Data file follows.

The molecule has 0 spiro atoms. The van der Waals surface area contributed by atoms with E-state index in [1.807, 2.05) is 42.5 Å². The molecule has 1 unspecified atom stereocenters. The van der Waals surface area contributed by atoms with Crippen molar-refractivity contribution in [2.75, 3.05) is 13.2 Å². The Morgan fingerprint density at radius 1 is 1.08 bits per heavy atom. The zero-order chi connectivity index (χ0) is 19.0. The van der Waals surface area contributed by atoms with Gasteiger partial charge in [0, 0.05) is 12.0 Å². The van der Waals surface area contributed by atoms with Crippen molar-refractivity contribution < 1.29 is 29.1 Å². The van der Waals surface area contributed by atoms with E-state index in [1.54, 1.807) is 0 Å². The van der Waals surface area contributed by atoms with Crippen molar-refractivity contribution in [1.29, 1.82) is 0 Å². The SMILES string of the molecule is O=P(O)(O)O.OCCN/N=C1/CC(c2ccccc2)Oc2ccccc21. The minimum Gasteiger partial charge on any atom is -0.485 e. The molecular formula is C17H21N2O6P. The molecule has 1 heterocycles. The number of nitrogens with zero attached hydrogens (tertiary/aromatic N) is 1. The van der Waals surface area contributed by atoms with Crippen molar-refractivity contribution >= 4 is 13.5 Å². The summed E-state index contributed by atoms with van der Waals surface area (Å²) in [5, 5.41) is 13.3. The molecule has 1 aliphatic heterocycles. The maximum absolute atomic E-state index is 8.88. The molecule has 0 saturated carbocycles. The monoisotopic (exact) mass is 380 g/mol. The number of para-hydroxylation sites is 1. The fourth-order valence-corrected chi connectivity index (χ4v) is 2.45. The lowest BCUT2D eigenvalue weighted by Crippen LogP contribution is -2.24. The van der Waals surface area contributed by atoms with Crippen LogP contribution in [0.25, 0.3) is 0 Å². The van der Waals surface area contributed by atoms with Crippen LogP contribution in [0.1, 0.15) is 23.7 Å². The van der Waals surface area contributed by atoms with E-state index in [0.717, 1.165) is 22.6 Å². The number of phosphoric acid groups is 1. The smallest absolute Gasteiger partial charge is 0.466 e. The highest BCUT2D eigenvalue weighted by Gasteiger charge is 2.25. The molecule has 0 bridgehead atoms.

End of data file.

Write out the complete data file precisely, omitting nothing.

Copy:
The molecule has 0 spiro atoms. The van der Waals surface area contributed by atoms with E-state index in [1.807, 2.05) is 42.5 Å². The molecule has 1 unspecified atom stereocenters. The van der Waals surface area contributed by atoms with Crippen molar-refractivity contribution in [2.75, 3.05) is 13.2 Å². The Morgan fingerprint density at radius 1 is 1.08 bits per heavy atom. The zero-order chi connectivity index (χ0) is 19.0. The van der Waals surface area contributed by atoms with Gasteiger partial charge in [0, 0.05) is 12.0 Å². The van der Waals surface area contributed by atoms with Crippen molar-refractivity contribution < 1.29 is 29.1 Å². The van der Waals surface area contributed by atoms with E-state index in [1.54, 1.807) is 0 Å². The van der Waals surface area contributed by atoms with Crippen molar-refractivity contribution in [1.29, 1.82) is 0 Å². The SMILES string of the molecule is O=P(O)(O)O.OCCN/N=C1/CC(c2ccccc2)Oc2ccccc21. The minimum Gasteiger partial charge on any atom is -0.485 e. The molecular formula is C17H21N2O6P. The molecule has 1 heterocycles. The number of nitrogens with zero attached hydrogens (tertiary/aromatic N) is 1. The van der Waals surface area contributed by atoms with Crippen molar-refractivity contribution >= 4 is 13.5 Å². The summed E-state index contributed by atoms with van der Waals surface area (Å²) in [5, 5.41) is 13.3. The molecule has 1 aliphatic heterocycles. The maximum absolute atomic E-state index is 8.88. The molecule has 0 saturated carbocycles. The monoisotopic (exact) mass is 380 g/mol. The number of para-hydroxylation sites is 1. The fourth-order valence-corrected chi connectivity index (χ4v) is 2.45. The lowest BCUT2D eigenvalue weighted by Crippen LogP contribution is -2.24. The van der Waals surface area contributed by atoms with Crippen LogP contribution in [0.25, 0.3) is 0 Å². The van der Waals surface area contributed by atoms with Crippen LogP contribution in [0.1, 0.15) is 23.7 Å². The van der Waals surface area contributed by atoms with E-state index in [0.717, 1.165) is 22.6 Å². The number of phosphoric acid groups is 1. The smallest absolute Gasteiger partial charge is 0.466 e. The highest BCUT2D eigenvalue weighted by Gasteiger charge is 2.25. The molecule has 0 bridgehead atoms.